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"5 Ways You Are Gaslighting Yourself"


Gaslighting, a term often used to describe the act of manipulating someone into doubting their own reality, it isn't just something that occurs between two individuals. Surprisingly, some people gaslight themselves, undermining their own feelings and perceptions. Recognizing these signs is essential to break free from this harmful cycle. Here are 5 signs that indicate you might be gaslighting yourself, along with common examples.


1. Constant Self-Doubt

    Example: After witnessing a minor car accident, you second guess your memory and wonder if it really happened the way you remember, even though you saw it clearly.

   If you frequently question your judgment, decisions, or feelings, without any tangible reason, you're likely gaslighting yourself. This often includes second guessing your memories and being in a state of confusion about actual events.


2. Invalidating Your Feelings and Emotions

    Example: You feel hurt when a friend cancels plans at the last minute, but you tell yourself you're just being "too sensitive" or "overreacting."

   This sign involves downplaying or dismissing your own emotions. You might often convince yourself that you're irrational or that your feelings are unjustified.


3. Believing You're Always in the Wrong

    Example: Someone bumps into you at the store, but you apologize first, thinking you must've been in their way.

   Individuals who self gaslight constantly see themselves as the culprits. They apologize more than necessary, even for situations beyond their control, thinking they might've done something wrong.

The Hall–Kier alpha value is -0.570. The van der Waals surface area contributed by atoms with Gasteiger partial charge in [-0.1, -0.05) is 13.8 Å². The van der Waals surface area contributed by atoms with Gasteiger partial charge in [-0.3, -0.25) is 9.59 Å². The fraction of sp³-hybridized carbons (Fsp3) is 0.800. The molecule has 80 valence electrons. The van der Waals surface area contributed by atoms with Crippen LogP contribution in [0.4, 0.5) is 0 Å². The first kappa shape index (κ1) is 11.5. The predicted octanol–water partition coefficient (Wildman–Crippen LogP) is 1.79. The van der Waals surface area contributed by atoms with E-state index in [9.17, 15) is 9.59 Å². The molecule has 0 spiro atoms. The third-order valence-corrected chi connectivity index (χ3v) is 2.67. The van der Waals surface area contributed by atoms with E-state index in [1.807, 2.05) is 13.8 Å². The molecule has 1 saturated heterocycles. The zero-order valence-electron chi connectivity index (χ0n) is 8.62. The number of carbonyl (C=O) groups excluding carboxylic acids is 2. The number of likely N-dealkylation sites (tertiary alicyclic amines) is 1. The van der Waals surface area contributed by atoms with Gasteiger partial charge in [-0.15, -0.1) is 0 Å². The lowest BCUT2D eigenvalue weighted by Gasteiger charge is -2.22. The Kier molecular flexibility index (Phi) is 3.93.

4. Doubting Your Capabilities

     Example: You've successfully managed projects at work, but when assigned a new project, you think, "Can I really handle this? Maybe I was just lucky before."

   People who are trapped in the cycle of self gaslighting consistently underestimate their potential. They might seek validation from others while dismissing their own accomplishments and abilities.


5. Being Anchored to the Past

     Example: After a disagreement with a colleague, you find yourself ruminating on a similar disagreement you had years ago, thinking, "If only I had said or done things differently then."

   If you're frequently held back by past mistakes or situations, replaying the "should have" and "would have" scenarios in your mind, you're potentially gaslighting yourself. This fixation prevents you from moving forward and embracing the present.



Recognizing these signs in oneself is the first step to breaking the cycle and seeking healthier self perceptions and self-worth.

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